Whatever items you choose for your personal toolbox, choose wisely! To make a living and provide value to those around us, requires the ability to start with a vision, blend it with skill, and produce a result that has value in the real world. Almost always, whether it's the artist's paintbrush or the surgeon's scalpel, that means using tools. Please consider these ten for your toolbox!
Plan to strike backstop deal falls through with PM facing possible cabinet revolt at home
The Brexit negotiations are on a knife-edge as Theresa May‚Äôs domestic vulnerability over the Irish border threatens to kill off hopes of an October deal, with the Brexit secretary, Dominic Raab, forced to make a dash to Brussels to seek more time from the EU‚Äôs chief negotiator, Michel Barnier.
Exit polls show CSU losing majority it has long enjoyed as far-right AfD makes gains
Angela Merkel‚Äôs conservative partners in Bavaria have had their worst election performance for more than six decades, in a humiliating state poll result that is likely to further weaken Germany‚Äôs embattled coalition government.
The Christian Social Union secured 37.2% of the vote, preliminary results showed, losing the absolute majority in the prosperous southern state it had had almost consistently since the second world war. The party‚Äôs support fell below 40% for the first time since 1954.
Pakistan‚Äôs stock market has made a bad start to the new week, falling over 2% in early trading.
That follows a 4% tumble last week, as investors fretted about Pakistan‚Äôs economic outlook.
Pakistan's stock markets tumbles yet again - index down 2% in biggest decline in Asia today. Its dropped by such a level or more only 10 times this year pic.twitter.com/SQ9Im7PtU5
Germany‚Äôs stock exchange has been hit by a technical glitch that has prevented trading getting underway.
The Financial Times explains:
The opening of trade in Deutsche B√∂rse‚Äôs stock market, the primary trading venue for German equities, was delayed on Monday by ‚Äútechnical problems‚ÄĚ.
Deutsche B√∂rse‚Äôs Xetrastock exchange, one of Europe‚Äôs biggest, faced issues with its ‚Äútrading infrastructure‚ÄĚ which meant the ‚Äútrading start will not take place according to the usual trading schedule.‚ÄĚ
Based on real events, Kler has broken box office records and divided Catholic country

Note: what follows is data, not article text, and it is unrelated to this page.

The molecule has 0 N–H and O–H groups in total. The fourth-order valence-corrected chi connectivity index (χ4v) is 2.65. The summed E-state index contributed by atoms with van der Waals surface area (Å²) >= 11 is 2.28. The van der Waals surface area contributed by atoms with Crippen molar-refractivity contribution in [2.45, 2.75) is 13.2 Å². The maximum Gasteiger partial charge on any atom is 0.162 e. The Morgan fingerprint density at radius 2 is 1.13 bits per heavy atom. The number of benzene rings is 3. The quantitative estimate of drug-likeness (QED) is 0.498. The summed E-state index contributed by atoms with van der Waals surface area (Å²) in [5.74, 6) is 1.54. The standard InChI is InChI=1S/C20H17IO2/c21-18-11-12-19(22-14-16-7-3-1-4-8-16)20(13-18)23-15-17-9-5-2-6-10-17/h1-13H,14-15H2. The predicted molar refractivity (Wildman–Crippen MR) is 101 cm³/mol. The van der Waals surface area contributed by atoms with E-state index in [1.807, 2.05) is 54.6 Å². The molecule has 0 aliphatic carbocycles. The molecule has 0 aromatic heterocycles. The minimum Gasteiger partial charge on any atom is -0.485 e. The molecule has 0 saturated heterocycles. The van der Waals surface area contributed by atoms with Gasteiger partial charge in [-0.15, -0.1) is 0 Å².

A film depicting Polish clerics as corrupt, drunken fornicators and paedophiles is smashing box office records in Poland, sparking controversy and encouraging hundreds of people to come forward with allegations of recent and historical abuse.
Based on real events, Kler (The Clergy), by the director Wojciech Smarzowski, which includes testimonies of survivors, features an alcoholic priest who encourages his lover to have an abortion, a priest accused of abusing a young boy, a senior cleric engaged in corruption and blackmail, and a grotesque, foul-mouthed archbishop cutting deals with politicians and mobsters, all operating with impunity against the backdrop of a passive and credulous society portrayed as complicit in the crimes being committed.
The company, which owns the discount chain Kmart, has filed for chapter 11 bankruptcy in New York as it struggles with a debt burden of $5.6bn (¬£4.3bn). It will shut another 142 stores by the end of the year, following 46 recently announced store closures. The company had 506 Sears stores and 360 Kmart stores in August.
Residents say ‚ÄėLantau Tomorrow Vision‚Äô, the city‚Äôs largest land reclamation project, is costly and will kill marine life
Thousands of Hong Kong residents protested at the weekend over a government plan to build artificial islands to deal with the city‚Äôs severe housing shortage.
Hong Kong leader Carrie Lam last week announced a plan to reclaim about 1,700 hectares (4,200 acres) from the ocean and build infrastructure and transportation links to create a major business district. The islands, which would be Hong Kong‚Äôs largest land reclamation project, would eventually house up to 1.1 million residents over the next few decades.
Crowdfunding campaign easily covers $18,000 fine, but money will be sent to mental health charity
Two New Zealand women who were ordered to pay damages by an Israeli court for their role in Lorde cancelling a Tel Aviv concert have raised the sum through donations ‚Äď but plan to give the money to the Gaza Mental Health Foundation instead.
Last week an Israeli court ruled Justine Sachs and Nadia Abu-Shanab of New Zealand must pay damages to Israeli teenagers Shoshana Steinbach, Ayelet Wertzel and Ahuva Frogel totalling more than NZ$18,000 ($11,700) for writing a letter urging Lorde to cancel her gig, which she did.
Kensington Palace says Duchess of Sussex, who is on tour in Australia with her husband, is pregnant
The Duke and Duchess of Sussex have announced that they are expecting a baby next spring.
A statement from Kensington Palace said: ‚ÄúTheir Royal Highnesses have appreciated all of the support they have received from people around the world since their wedding in May and are delighted to be able to share this happy news with the public.‚ÄĚ